You’ll see ENV, DB_URL, and STUFF included in the list other environment variables like PATH, ready to be used by your application. The variables will go away when the nodejs process ends. I find this very helpful when working on Heroku-hosted apps. Heroku uses environment variables for storing authentication info for many add-ons, and being able to duplicate those settings locally while developing brings me one step closer to matching their environment.

I have tested this out with nodemon and forever on Windows with the Git terminal as well as Linux, and it works in all cases.

NODE_ENV=production DB_URL=mongodb://urlhere.ca nodemon index.js

node-inspector will save you time

Look at this thing!

Breakpoints

Debugging Screenshot

Better logging

Console Screenshot

All for Node! You can’t want to use console.log() debugging after seeing this. It will save you time. I’m not even going to put an example here. Watch a screencast to get started.

Use async.js to prevent callback hell

Update 2015: Promises are more powerful, but a bit harder to understand, and Functional Reactive Streams is bigger step away from imperative programming.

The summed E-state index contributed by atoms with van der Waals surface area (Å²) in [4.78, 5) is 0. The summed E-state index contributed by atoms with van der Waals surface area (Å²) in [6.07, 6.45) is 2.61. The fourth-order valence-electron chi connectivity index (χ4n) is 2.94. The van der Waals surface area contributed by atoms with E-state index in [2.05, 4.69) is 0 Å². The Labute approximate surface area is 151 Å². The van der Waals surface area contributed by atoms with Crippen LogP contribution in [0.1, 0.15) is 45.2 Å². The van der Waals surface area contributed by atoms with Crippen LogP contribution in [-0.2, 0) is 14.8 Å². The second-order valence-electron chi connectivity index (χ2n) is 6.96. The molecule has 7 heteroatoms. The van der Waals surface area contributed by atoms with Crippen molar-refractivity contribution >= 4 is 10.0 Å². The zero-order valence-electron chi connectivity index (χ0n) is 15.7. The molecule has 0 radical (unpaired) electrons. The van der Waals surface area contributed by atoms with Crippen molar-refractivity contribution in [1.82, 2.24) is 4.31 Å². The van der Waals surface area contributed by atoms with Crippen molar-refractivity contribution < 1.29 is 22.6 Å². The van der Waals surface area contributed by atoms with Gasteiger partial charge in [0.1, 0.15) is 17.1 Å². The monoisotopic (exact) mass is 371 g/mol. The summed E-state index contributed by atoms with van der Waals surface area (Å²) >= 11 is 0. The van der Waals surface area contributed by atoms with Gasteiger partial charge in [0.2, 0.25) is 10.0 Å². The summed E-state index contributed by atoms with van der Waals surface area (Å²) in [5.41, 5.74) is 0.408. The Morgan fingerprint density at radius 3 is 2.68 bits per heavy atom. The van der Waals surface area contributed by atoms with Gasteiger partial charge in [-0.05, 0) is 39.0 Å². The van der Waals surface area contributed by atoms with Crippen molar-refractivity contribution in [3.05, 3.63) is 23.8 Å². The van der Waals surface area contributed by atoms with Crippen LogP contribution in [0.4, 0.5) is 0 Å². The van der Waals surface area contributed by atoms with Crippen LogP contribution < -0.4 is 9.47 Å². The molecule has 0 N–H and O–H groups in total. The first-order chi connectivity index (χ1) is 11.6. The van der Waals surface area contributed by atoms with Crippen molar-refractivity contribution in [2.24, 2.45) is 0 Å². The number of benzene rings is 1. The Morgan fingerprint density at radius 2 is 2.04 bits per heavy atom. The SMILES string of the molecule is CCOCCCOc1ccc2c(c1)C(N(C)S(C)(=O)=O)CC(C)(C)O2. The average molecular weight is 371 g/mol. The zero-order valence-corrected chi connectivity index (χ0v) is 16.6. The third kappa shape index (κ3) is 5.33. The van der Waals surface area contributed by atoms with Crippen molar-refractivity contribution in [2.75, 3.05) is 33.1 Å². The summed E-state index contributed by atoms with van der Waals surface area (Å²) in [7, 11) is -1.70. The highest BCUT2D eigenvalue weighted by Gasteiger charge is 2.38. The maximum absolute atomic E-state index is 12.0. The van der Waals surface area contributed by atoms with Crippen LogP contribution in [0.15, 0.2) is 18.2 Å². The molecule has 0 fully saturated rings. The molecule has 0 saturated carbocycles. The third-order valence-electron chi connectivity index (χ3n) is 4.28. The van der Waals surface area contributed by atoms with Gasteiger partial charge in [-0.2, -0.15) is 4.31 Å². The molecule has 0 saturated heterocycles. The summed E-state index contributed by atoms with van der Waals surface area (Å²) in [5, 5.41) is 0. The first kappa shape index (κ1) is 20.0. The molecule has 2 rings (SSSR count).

Before you write your callback in a callback in a callback in a callback, try out async.js. It will force you to think harder about the input and output of your functions, reduce the amount of code you write, and probably improve the testability of your code as well.

Here’s how good NOT nesting callbacks 6 levels deep can look:

async.waterfall([
    // make raw Tweet into something useful
    contentTransformer.transformTweet.bind(this, tweet),
 
    // check the hashtags are valid
    entryChecker.hashtagMatch,
 
    // set the user_has_won property
    entryChecker.userHasWon,
 
    // save transformed Tweet to DB
    entriesController.save,
 
    // prepare to send a DM to the user